Tuesday, February 27, 2007

Have we forgotten something fundamental in claims handling?

I'm developing a customer service training for adjusters and supervisors for a national carrier. Before we began developing this training, we reviewed the complaints the claim managers received from various customers and agents. One particular complaint chrystalized the focus of the training.

Insureds and claimants were complaining about the length of time it was taking to achieve settlement. Adjuster were responding defensively, saying, "We're within legal time limits." Wow, now that helps the customer feel better, doesn't it?

To reduce complaints, adjusters need to be reminded that they aren't just technicians, they are providing a valuable service to the customer. As I worked with this claim manager, I recalled just how much my early mentors taught me as I learned claims handling the old-fashioned way.

I was trained in the days where we usually, after rigorous training, learned in the field at the hands of old-time claims handlers. One of the first things I remember when I was still handling med-only and small non-injury claims was these words of my boss. "We're much closer to social workers than we are adjusters," he maintained. Over the years, I've rememberd that phrase many times as I've dealt with the emotional aftermath in people's lives that claims frequently leave.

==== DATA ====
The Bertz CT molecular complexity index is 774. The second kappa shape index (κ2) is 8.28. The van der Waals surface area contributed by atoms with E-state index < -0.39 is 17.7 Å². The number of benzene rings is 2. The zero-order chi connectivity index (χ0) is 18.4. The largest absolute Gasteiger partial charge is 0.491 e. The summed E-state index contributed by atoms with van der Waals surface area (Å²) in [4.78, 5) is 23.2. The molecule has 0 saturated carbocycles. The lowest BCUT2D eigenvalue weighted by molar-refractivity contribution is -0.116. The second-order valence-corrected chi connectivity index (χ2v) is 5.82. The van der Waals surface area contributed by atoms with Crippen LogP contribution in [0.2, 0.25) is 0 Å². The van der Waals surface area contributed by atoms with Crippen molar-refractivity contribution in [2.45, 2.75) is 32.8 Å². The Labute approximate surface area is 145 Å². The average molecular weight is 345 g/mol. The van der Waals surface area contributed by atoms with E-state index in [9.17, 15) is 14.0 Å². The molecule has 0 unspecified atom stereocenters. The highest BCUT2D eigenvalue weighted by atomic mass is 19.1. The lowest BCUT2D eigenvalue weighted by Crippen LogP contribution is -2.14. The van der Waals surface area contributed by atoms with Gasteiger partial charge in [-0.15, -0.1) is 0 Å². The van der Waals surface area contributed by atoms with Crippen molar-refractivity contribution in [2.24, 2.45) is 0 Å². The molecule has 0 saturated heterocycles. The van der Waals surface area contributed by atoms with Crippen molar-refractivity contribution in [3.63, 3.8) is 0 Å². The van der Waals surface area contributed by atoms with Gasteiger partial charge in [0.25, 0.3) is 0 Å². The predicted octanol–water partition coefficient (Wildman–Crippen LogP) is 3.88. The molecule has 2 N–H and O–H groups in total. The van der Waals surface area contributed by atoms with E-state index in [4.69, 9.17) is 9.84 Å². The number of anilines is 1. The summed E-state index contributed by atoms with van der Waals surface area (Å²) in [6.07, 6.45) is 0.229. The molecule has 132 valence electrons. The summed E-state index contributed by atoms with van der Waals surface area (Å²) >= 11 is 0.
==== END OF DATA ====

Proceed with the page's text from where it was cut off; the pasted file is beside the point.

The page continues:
When I was a claim manager, it became my philosophy that I couldn't get mad at my adjusters when they made mistakes such as stating something like "We're within legal time limits" if they didn't know any better. It was up to me to ferret out where the problems lay with my staff members, and it was always slightly different with each one, and then train to those shortcomings.

My thought about this exchange and some of the other complaints made me realize that their adjusters were missing a critical step in the adjusting process. Everything the adjuster does is to ensure that both sides, and this includes the insured, receive an equitable settlement.

If the adjuster lays the groundwork by explaining in the first few conversations with the customer that the process may take some time because the settlement must be fair to both sides, customers may not complain as frequently about the length of the process. If they do, the adjuster can remind the insured or claimant of what was said early in the process, that it's in both parties best interest to be as thorough as possible.

Rather than saying "We're within the time limits," we must change adjusters' mindsets to "I understand how frustrated you must be with the length of the time this is taking. However, we want to make sure that you receive a fair and equitable settlement! That’s why you pay premiums."

If the adjuster knows that it is his or her job to achieve a settlement that is fair to both sides of the contract or event, and can articulate that thought early in the process, then complaints will drop. Then claim managers can spend time supervising people, not problems.

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